The draft policy aims to improve the management and reduce the impact of stormwater on the Nepean River and many creeks within the City. It also provides a framework to facilitate improved stormwater quality, reduce potable water consumption and assist in restoring the natural water cycle. It has also been developed with considerable consultation within Council including City Works, Parks, Engineering and Development Services. Further consultation with the community and relevant industry groups (developers) is proposed as part of a public exhibition period.

 

A clear benefit of the policy is that it provides directions to developers including design principles to incorporate WSUD within a range of development types within the City. The objectives in the policy also reflect the goals outlined in Council?s key strategic planning documents including to:

 

a.??? Protect and enhance natural water systems such as creeks and rivers in the Penrith LGA.

b.??? Treat urban stormwater to meet water quality objectives for reuse and/or discharge to receiving waters.

c.??? Match the natural water runoff regime as closely as possible (where appropriate).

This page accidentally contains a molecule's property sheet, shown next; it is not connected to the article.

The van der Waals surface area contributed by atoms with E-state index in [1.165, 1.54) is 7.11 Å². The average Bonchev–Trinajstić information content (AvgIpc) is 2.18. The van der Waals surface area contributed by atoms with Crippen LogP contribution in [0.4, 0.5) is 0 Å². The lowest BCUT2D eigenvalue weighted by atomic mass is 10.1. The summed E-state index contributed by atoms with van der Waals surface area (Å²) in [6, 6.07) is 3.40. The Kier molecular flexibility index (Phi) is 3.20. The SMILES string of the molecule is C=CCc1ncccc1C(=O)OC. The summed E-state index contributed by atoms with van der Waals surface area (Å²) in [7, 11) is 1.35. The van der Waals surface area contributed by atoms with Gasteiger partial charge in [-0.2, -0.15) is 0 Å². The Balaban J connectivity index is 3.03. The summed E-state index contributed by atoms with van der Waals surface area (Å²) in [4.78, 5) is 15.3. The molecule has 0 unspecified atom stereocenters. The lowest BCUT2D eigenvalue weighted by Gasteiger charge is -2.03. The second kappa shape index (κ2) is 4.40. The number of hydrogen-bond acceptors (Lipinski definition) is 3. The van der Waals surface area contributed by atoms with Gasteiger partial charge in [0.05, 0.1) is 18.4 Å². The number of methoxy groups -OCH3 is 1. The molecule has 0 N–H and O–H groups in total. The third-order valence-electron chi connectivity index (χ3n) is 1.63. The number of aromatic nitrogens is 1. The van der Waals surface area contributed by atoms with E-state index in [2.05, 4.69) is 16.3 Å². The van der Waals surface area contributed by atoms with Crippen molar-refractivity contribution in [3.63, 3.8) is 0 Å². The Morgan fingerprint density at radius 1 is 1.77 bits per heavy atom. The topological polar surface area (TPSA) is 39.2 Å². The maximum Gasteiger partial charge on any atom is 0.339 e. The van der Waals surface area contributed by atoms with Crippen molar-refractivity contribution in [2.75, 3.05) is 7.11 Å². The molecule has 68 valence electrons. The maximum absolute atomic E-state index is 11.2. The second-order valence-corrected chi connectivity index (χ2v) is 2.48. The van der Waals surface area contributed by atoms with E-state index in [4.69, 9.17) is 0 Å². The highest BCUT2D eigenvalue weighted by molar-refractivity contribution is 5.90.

d.??? Reduce potable water demand through water efficient fittings and appliances, rainwater harvesting and wastewater reuse.

e.??? Minimise wastewater generation and treatment of wastewater to a standard suitable for effluent reuse opportunities.

f.??? Integrate stormwater management into the landscape so as to maximise the visual and recreational amenity of urban development.

g.??? Provide objectives and controls for specific WSUD elements including water conservation, stormwater quality and waterway stability management.

 

Application of the Draft Policy

 

The Water Sensitive Urban Design requirements for a given development will depend on the scale and type. The performance criteria for stormwater conservation, quality and quantity outlined in the policy would apply to the following types of developments:?

 

?????? Residential development of 5 or more dwellings such as multi dwelling housing, residential housing residential flat buildings and mixed use development.